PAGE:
The United States fulfilled its obligations under the New Start nuclear arms treaty with Russia in August last year and expects Moscow also will be within the limits set by the accord by the Feb. 5 deadline, the State Department said on Thursday.


Shanahan to roll out Nuclear Posture Review tomorrow
Inside Defense2/1/18
Deputy Defense Secretary Patrick Shanahan will roll out the Trump administration’s Nuclear Posture Review at the Pentagon tomorrow.

Sandia Labs creates new technology to aid in limitation of nuclear weapons
A new technology has been developed by Sandia National Laboratory to detect nuclear weapons.

EPA orders cleanup at St. Louis nuclear waste site. What does it mean for the nation’s other toxic messes?
Washington Post2/1/18
The Environmental Protection Agency on Thursday ordered a long-awaited cleanup of a Superfund site northwest of St. Louis, saying residents living near the landfill contaminated with World War II-era nuclear waste deserve action after waiting 27 years for federal regulators to issue a decision.


Trump wants to attack North Korea? He should learn from Israel first.
Washington PostDavid Ignatius
If the Trump administration is really thinking about trying to give North Korea a “bloody nose” with a limited military attack, it should look carefully at Israel’s experience — which shows the possible benefits of a quick strike but also the difficulty of keeping a lid on a conflict once it starts.

The State of the Union and the Dangerous Turn in the United States’ North Korea Policy
CFRPatricia Kim
President Trump’s State of the Union speech signaled the White House’s dangerous and growing fixation on using maximum pressure alone to denuclearize North Korea. But the soundest way to resolve the nuclear crisis lies in the simultaneous application of both maximum pressure and diplomatic engagement.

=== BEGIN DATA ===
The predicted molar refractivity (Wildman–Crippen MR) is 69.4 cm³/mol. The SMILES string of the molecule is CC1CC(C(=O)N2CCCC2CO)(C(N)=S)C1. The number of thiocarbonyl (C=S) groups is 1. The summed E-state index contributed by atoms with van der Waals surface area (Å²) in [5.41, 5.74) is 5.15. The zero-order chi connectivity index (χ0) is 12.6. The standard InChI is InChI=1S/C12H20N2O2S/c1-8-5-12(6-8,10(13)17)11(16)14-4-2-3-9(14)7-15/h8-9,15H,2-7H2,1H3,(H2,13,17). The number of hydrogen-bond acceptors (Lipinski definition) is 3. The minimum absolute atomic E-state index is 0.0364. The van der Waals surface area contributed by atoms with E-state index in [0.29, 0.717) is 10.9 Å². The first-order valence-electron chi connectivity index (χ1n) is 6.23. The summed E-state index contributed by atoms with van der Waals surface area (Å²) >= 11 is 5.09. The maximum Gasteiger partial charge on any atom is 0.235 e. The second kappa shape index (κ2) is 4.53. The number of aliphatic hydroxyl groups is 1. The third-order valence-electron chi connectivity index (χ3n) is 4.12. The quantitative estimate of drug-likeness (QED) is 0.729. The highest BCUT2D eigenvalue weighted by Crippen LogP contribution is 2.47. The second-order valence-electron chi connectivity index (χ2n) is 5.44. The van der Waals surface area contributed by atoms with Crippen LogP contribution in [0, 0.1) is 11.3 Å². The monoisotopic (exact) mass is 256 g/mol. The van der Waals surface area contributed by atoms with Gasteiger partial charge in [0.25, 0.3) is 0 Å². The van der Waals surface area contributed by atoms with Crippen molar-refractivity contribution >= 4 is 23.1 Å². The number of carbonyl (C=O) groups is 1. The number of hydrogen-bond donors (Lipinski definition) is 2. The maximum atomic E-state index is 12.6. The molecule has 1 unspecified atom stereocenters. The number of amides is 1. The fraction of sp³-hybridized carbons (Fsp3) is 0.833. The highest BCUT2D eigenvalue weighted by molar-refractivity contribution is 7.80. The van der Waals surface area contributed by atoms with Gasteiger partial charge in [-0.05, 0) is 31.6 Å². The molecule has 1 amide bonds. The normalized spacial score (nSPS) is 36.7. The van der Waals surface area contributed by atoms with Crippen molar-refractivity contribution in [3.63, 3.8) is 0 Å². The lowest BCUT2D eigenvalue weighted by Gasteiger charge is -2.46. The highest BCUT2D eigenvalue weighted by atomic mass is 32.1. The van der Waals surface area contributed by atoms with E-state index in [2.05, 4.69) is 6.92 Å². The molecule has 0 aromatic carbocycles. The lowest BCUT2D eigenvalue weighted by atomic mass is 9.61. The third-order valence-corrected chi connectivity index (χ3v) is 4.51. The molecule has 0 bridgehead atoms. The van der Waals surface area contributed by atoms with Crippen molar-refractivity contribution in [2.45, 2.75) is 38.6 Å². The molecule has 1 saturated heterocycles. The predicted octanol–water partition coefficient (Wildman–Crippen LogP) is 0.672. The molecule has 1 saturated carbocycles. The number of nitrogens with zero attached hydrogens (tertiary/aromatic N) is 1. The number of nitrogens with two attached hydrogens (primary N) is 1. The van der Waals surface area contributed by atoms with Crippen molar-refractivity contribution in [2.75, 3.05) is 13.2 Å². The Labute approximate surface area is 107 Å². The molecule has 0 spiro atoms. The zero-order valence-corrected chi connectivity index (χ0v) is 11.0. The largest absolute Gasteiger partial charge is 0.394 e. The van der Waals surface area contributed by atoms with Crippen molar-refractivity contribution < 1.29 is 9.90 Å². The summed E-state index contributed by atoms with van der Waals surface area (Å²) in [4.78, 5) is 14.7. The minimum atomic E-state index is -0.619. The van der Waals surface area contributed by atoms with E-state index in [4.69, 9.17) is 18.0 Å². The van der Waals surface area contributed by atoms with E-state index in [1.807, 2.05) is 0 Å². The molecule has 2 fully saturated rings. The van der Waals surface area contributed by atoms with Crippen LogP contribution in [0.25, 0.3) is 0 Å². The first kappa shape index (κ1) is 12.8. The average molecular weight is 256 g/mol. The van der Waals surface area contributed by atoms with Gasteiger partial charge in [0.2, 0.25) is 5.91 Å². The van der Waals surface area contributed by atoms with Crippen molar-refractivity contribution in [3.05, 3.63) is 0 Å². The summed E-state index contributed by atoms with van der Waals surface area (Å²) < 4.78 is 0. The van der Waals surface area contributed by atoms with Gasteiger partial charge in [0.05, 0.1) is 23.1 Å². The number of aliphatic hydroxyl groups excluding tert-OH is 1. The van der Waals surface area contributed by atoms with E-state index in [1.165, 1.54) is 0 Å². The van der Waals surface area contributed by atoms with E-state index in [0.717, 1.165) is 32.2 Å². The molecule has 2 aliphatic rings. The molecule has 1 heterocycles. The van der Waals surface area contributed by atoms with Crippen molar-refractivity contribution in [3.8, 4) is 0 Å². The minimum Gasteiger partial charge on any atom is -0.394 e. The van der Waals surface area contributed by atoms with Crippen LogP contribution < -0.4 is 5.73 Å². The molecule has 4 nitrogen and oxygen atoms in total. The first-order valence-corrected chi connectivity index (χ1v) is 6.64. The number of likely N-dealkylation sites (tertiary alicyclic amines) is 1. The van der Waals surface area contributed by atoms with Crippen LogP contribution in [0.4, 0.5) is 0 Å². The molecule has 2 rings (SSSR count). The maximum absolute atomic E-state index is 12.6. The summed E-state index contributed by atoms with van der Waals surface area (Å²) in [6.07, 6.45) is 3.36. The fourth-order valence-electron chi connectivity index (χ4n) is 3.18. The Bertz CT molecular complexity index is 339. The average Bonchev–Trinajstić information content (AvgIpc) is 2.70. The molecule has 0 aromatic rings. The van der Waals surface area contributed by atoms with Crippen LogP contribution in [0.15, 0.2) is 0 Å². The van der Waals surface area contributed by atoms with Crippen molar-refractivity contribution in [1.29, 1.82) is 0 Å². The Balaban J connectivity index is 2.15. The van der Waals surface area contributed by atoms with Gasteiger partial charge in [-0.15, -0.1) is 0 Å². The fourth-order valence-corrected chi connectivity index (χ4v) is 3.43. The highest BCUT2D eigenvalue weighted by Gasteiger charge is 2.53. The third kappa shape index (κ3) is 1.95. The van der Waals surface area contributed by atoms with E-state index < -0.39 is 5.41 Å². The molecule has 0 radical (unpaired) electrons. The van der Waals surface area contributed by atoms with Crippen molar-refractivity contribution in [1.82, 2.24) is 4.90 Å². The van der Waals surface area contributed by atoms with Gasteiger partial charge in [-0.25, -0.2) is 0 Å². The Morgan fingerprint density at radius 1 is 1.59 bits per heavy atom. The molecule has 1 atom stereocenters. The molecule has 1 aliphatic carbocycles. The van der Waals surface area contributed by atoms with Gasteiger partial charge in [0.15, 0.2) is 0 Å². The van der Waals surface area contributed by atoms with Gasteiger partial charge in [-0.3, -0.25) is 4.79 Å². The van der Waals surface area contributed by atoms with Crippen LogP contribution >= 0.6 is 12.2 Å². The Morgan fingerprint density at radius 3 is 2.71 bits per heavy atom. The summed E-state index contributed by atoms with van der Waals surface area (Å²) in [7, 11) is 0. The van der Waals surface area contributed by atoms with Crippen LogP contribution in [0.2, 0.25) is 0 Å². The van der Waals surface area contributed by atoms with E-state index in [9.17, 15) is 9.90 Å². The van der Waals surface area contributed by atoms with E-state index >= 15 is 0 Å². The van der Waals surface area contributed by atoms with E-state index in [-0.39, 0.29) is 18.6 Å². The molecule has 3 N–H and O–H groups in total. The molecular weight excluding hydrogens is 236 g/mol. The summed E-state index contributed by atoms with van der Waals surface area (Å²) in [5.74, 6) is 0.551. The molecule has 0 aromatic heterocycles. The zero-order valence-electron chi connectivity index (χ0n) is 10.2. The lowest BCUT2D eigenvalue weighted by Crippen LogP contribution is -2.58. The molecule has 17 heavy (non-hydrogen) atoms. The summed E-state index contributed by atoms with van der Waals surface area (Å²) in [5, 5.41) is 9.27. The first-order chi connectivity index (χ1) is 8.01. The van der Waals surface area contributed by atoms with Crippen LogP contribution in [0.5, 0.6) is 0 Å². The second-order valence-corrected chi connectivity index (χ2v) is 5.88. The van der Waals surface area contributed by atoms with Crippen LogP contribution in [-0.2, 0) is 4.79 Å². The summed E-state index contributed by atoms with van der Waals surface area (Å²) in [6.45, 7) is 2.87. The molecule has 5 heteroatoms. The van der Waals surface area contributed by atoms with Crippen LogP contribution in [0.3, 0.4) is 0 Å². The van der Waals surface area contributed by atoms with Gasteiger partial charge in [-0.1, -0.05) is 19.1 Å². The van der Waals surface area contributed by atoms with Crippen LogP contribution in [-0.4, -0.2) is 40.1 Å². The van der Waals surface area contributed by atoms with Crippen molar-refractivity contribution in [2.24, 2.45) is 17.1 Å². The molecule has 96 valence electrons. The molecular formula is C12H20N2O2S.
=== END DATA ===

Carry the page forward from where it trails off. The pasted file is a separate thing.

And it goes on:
China and Trump’s Nuclear Posture Review
Union of Concerned ScientistsGregory Kulacki
The Trump administration’s Nuclear Posture Review (NPR) repeats one of the most pervasive misconceptions about the current state of the US nuclear arsenal: that it does not compare well with the nuclear arsenals of Russia and China, which are supposedly engaged in nuclear modernization efforts the United States is neglecting.

Three Steps to Avert an Accidental Nuclear War
BloombergErnest Moniz and Sam Nunn
Human error, cyberattacks and Cold War postures are increasingly likely to set off a global disaster.

When Allies Get Nervous
The Weekly StandardThomas Karako
Today the challenge of keeping nonnuclear states from going nuclear may be growing, perhaps nowhere quite as much as in northeast Asia.

Playing With Fire and Fury on North Korea
New York Times
It’s hard not to come away from the State of the Union address without a heightened sense of foreboding about President Trump’s intentions toward North Korea. The signs increasingly point to unilateral American military action. To which we say: Don’t.

US shouldn’t assume it can ‘prevail’ by using military force against N Korea: 38 North
Asia Times2/2/18
“The fact that the US has much greater military and economic capability than North Korea does not mean that it can prevail,” Jervis wrote in a special report posted on 38 North on Wednesday.

Trump has drawn three red lines. They’re all likely to be crossed.
Washington Post2/1/18
The Trump administration has in fact, either accidentally or by design, laid out aggressive markers in three parts of the world — three red lines — without any serious strategy as to what happens when they are crossed.

The missile employee messed up because Hawaii rewards incompetence
Washington PostGene Park
“Why,” Gizmodo understandably wondered, “was the employee in a position to send a false missile alarm to a couple million people?” As we say in the islands, e komo mai (welcome) to Hawaii.


North Korea nuclear fears boost demand for survivalist gear, services
Washington Times2/1/18
U.S. companies that provide survivalist gear and services have noted an uptick in sales and interest in their goods as Americans consider their level of preparedness and government agencies encourage people to educate themselves on disaster response.